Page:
Seeking to recreate the moody magic of the Red Headed Stranger album, Willie recorded this sombre, similarly themed concept album, which tracks the misfortunes of a young fella wrongly accused -- and cruelly convicted -- of murder, then sentenced by a harsh frontier judge... Many of the tracks are elliptic or fragmentary -- transition pieces rather than proper songs. There's nothing on here I could imagine as an actual single, but the album as a whole is very listenable and well constructed... It's certainly one of his best albums of the era, although it's unlikely there are many songs on it that you'll recognize offhand.

Willie Nelson & Merle Haggard "Pancho And Lefty" (Columbia, 1983)
(Produced by Merle Haggard, Willie Nelson & Chips Moman)

A really nice collaboration which is somewhat dominated by Willie (but in a very good way). Willie and Merle share a certain geezerly grace, and a similar affection for old-fashioned heart songs. Here, they play up their bad-boy mythos, with a series of boozer-loser ballads that seem to lay it on a bit thick, but eventually bum you out into submission. The "Reasons To Quit"/"No Reason To Quit" double play packs a real wallop, and the rest of the album follows suit, including a sublime version of the old Bob Wills standard, "Still Water Runs The Deepest." Admittedly, the Townes Van Zandt title track was no big whoop for me -- I grew up listening to Emmylou Harris' 1977 version, and now, umpteen bazillion years later, I'm kinda sick of hearing about Lefty and the federales... Also, the arrangements, particularly the opening notes, are a little icky... Don't let that dissuade you, though -- get past that first track, and this is a great album. (The 2003 reissue, by the way, adds a couple of swell bonus tracks, with Willie singing "Half A Man" and "My Own Peculiar Way," which are pretty darn nice.

Willie Nelson & Waylon Jennings "Take It To The Limit" (Columbia, 1983)
(Produced by Chips Moman)

One of their lesser efforts. A fairly lethargic, soft-edged album, reverberating with the "punch-in" feel of modern studio multitracking. Mostly it's the limp, unenergetic arrangements and the sense that no one was really trying that hard that makes this album seem like so negligible. Includes covers of oldies by Roger Miller, Paul Simon, David Allan Coe and, yes, the title track by the Eagles. Only one (!) original tune by Willie.

Willie Nelson "Without A Song" (Columbia, 1984)
(Produced by Booker T. Jones)

Willie Nelson & Kris Kristofferson "Songwriter" (Columbia, 1984)
The soundtrack to Kris & Willie's slapdash outlaw-themed hicksploitation film, Songwriter, which features them as a pair of road-weary country stars, one of whom tries putting on a suit to conquer Music City, and the other who stays true to his roots. It's not a great movie, but still kind of a fun glimpse into Willie's world, and a few of the songs are memorable. The album is divided into a Willie side and a Kris side, with Kristofferson's set sounding generally more hard-rock oriented, and Willie's more acoustic. His show-biz themed songs, "Songwriter" and "(Mr. Record Man) Write Your Own Songs" are both a bit blunt, but also kinda fun. Some of these tunes have made it out on best-of CDs, but the original album is still worth tracking down.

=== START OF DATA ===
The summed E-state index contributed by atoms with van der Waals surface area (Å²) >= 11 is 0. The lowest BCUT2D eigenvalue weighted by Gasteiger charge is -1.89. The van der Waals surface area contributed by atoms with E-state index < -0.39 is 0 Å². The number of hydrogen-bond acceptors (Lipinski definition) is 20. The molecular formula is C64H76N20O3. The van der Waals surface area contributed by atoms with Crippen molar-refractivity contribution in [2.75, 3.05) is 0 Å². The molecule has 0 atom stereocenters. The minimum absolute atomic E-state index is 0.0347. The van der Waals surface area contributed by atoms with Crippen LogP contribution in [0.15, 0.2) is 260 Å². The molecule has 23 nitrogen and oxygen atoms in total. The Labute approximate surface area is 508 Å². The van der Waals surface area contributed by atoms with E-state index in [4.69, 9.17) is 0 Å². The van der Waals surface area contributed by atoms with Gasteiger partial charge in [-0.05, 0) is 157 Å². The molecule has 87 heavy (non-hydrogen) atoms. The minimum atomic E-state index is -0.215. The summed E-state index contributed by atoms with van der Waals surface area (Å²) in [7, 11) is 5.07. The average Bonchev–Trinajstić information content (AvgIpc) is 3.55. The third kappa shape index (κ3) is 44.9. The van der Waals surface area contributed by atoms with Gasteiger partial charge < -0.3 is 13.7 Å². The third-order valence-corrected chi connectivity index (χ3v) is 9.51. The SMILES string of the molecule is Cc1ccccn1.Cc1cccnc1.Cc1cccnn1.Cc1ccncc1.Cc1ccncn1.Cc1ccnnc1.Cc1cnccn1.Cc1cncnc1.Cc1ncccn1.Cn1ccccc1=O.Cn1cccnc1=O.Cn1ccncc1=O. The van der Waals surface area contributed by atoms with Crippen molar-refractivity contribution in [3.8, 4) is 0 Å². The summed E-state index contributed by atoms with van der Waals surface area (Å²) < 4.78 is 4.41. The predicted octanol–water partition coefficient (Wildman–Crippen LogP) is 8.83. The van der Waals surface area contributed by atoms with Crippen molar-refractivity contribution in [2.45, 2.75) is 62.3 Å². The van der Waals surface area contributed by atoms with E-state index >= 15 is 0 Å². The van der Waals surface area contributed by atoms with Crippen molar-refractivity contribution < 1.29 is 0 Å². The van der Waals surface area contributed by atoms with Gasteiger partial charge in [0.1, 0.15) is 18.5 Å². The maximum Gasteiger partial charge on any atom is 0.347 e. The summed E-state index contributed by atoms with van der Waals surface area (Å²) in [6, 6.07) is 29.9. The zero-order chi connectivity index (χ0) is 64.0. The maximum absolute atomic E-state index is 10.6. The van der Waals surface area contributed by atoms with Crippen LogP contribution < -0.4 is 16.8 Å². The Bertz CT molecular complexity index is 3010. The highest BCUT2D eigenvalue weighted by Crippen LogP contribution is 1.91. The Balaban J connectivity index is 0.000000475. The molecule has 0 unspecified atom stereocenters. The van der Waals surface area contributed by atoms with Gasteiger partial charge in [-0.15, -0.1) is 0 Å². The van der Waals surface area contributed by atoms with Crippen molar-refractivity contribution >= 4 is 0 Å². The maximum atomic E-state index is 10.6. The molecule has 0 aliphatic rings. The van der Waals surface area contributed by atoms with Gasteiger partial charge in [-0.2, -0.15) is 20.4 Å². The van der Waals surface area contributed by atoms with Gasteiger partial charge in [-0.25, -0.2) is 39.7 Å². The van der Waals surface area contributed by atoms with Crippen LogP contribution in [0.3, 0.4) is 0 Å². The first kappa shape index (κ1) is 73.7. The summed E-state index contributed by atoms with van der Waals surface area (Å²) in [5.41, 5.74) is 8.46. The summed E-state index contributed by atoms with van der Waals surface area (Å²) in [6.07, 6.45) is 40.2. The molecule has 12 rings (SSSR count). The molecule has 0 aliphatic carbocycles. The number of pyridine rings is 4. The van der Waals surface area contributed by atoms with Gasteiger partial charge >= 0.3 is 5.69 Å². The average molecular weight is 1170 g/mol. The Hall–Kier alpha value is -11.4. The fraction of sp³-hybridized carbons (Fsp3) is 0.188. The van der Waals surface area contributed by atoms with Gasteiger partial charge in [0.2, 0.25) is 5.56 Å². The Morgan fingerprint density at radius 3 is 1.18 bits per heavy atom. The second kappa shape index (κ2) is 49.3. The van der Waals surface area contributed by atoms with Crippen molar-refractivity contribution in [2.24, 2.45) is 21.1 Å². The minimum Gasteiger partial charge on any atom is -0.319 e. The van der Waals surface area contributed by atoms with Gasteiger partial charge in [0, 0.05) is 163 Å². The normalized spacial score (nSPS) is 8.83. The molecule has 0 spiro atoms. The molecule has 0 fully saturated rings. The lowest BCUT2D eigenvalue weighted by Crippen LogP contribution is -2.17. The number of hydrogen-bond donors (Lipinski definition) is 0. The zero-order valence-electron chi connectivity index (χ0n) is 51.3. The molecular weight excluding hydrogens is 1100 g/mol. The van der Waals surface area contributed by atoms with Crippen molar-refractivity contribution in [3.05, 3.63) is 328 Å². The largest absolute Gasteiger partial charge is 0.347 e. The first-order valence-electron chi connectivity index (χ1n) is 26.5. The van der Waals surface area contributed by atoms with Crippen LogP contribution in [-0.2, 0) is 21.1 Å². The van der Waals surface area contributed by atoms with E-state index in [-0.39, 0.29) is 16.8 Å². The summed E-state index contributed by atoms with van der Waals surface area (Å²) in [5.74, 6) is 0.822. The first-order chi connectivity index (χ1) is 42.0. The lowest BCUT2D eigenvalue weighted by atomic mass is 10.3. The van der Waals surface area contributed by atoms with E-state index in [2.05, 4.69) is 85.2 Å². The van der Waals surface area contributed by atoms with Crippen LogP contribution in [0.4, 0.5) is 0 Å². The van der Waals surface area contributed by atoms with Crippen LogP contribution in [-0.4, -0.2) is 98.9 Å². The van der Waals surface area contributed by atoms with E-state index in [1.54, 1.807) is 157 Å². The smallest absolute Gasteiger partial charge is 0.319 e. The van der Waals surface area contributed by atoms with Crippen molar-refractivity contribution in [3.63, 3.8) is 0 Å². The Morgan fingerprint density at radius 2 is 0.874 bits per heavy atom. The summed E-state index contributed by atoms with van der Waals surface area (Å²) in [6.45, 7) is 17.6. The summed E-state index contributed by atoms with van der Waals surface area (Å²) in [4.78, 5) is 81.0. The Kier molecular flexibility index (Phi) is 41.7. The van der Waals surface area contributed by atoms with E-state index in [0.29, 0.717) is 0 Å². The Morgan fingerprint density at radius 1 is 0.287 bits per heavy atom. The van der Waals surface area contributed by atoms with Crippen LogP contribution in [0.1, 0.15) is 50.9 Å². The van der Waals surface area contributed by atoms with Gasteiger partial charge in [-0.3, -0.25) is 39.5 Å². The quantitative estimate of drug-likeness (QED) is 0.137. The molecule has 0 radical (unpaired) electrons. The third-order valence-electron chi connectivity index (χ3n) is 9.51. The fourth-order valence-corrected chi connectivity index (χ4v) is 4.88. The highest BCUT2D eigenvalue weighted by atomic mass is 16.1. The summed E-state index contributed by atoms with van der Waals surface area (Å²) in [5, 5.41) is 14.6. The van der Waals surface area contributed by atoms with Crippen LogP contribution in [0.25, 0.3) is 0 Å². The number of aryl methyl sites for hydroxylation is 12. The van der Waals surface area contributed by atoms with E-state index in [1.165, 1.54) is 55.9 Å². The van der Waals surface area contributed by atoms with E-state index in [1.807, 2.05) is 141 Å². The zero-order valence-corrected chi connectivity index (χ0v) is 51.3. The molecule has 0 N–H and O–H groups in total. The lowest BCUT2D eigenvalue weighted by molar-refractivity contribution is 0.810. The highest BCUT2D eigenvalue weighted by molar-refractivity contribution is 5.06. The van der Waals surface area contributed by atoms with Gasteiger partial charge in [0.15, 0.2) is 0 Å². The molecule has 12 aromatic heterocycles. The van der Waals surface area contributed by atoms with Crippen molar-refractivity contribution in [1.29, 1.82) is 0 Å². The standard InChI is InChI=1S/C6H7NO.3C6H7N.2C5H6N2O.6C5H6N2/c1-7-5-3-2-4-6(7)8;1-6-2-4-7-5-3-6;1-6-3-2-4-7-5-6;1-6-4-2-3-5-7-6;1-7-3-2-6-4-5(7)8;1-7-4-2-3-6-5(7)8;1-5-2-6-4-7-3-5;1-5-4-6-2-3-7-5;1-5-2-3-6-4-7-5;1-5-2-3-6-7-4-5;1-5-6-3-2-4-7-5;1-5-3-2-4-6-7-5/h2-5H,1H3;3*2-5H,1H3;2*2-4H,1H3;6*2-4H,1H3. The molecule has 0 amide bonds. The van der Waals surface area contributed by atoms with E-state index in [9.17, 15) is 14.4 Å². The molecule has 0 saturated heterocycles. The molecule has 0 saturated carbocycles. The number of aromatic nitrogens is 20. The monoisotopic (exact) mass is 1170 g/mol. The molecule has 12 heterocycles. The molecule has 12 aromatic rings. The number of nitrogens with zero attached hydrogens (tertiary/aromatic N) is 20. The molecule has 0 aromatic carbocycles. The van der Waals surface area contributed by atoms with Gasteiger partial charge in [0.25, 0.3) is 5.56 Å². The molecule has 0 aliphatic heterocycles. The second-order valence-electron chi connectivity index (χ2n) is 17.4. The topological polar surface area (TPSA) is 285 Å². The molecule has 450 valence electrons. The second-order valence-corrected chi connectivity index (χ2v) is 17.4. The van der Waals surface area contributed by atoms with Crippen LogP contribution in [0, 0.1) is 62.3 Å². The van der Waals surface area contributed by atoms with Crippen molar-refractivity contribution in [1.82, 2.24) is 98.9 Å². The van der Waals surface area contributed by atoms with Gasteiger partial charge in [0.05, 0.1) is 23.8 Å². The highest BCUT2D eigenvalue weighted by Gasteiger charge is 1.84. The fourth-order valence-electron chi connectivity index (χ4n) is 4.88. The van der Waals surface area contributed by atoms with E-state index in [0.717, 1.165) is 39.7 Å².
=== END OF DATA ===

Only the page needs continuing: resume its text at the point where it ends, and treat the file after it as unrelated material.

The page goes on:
Willie Nelson "Portrait In Music" (Columbia, 1984)

Willie Nelson "City Of New Orleans" (Columbia, 1984)
(Produced by Chips Moman)

Willie Nelson "Angel Eyes" (Columbia, 1984)
(Produced by Willie Nelson)

Willie Nelson & Hank Snow "Brand On My Heart" (Columbia, 1985)
Willie collaborates with the Singing Ranger on a slew of Snow's old hits from the 1950s and '60s, "Golden Rocket," "I'm Movin' On," etc. Sounds pretty darn good -- Hank Snow was in amazingly good form for such an old duffer, and while Willie's contributions are a bit subdued, this disc is still definitely worth checking out.

Willie Nelson & Faron Young "Funny How Time Slips Away" (Columbia, 1985)

Willie Nelson "Me And Paul" (Columbia, 1985)
(Produced by Willie Nelson)

A stripped-down, self-produced set...

Willie Nelson "The Promiseland" (Columbia, 1986)
(Produced by Willie Nelson)

The opening tracks are terrible -- way-over-the-top, orchestrally arranged sappy pop ballads with saccharine string sections. Fortunately, Willie relents a few songs in, and although the disc retains an echo-y pop gloss, the remainder of the songs are basically standard-issue, stripped-down numbers with Willie and his guitar, crooning as he does in that wonderful way. Includes a nice Floyd Tillman cover, and even a little Bach minuet at the end.

Willie Nelson "Island In The Sea" (Columbia, 1987)
(Produced by Willie Nelson, Grady Martin & Booker T. Jones)

From the album art, you'd figure this would be some big old, Jimmy Buffett-styled parrothead outing, but it's actually just another fine, late-vintage Willie album. He sings about the islands on the title track, and throws in a few Hawaiian riffs, but the rest of the album runs the standard mix of country, blues and standards-y jazz/pop. Side One is surprisingly vigorous, although some tracks are a bit too milky -- beware his super-cheesoid version of Tom Paxton's "Last Thing On My Mind" -- but the rest of the album is pretty lethargic and overproduced. Certainly not a classic, but not entirely a dud, either.

Willie Nelson & Merle Haggard "Seashores Of Old Mexico" (Columbia, 1987)

Willie Nelson "What A Wonderful World" (Columbia, 1988)
(Produced by Chips Moman)

Willie Nelson "Horse Called Music" (Columbia, 1989)
(Produced by Fred Foster)

A what called what, now...?? Willie, dude, what are you smokin'...?

Willie Nelson: The 1960s & '70s | 1980s | 1990s & '00s | Best-Ofs & Links

Hick Music Index

Top photo credit: Rahav Segev, courtesy of Lost Highway Records.

Copyright owned by Slipcue.Com.  All Rights Reserved.  
Unauthorized use, reproduction or translation is prohibited.